This class features 1911 specific range drills that highlight the differences of shooting a 1911 versus other handguns. Specific drills and courses of fire are demonstrated and practiced to allow the shooter to understand what shooting a 1911 is all about. A unique part of this course involves a classroom portion on the second day. In this course portion, the students will learn about detailed disassembly, troubleshooting, recommended and not recommended modifications, and a detailed inspection of each students 1911. This will give students the knowledge and skills needed to identify and diagnose problems with their 1911. Time permitting, a return to the range to reinforce what was taught wraps up this intensive 1911 learning experience. This class is a must for anyone who wants to run a 1911 properly. Additionally, Larry will make himself available to any student during class breaks and after class to answer individual questions on his/her weapons, equipment, gear set up, etc.
Minimum Equipment: 1911, holster, multiple magazines, magazine pouches, eyes and ears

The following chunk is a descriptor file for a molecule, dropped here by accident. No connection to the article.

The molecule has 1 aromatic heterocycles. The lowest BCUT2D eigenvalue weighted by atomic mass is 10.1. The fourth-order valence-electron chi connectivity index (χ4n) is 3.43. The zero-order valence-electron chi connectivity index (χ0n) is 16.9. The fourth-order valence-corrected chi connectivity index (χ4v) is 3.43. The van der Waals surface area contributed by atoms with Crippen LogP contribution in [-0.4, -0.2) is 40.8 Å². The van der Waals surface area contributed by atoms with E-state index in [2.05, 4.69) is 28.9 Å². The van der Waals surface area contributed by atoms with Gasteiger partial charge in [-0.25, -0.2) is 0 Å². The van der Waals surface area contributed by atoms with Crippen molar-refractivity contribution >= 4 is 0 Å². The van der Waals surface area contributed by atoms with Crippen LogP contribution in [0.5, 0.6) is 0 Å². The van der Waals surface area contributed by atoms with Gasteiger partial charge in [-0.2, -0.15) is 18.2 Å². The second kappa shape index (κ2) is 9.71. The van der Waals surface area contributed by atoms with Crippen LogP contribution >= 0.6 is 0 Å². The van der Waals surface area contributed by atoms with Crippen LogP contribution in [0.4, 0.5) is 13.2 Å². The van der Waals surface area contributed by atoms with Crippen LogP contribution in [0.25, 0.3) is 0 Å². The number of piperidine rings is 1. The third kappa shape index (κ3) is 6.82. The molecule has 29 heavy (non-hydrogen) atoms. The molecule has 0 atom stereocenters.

Ammo: 400 rounds
**MUST READ INFO BEFORE ATTENDING A VICKERS TACTICAL INC CLASS**
This info is intended for students attending a Vickers Tactical class or for students contemplating attending a class — it covers a variety of class subjects and will get you into the correct frame of mind before you come to the range.
1) Safety: a class environment is completely different than shooting at a public range and dramatically different than going shooting with a few buddies at a private range. You need to be switched on and heads up at all times. Muzzle awareness becomes extremely important. Handling weapons at the loading bench or behind the firing line is a no go in a class of 10-20 people. Even something as simple as bending down to pick up an empty magazine in a carbine class can cause you to sweep people with your muzzle. In addition, the next item on my list can make a huge difference on not only safety but how much you get out of the class.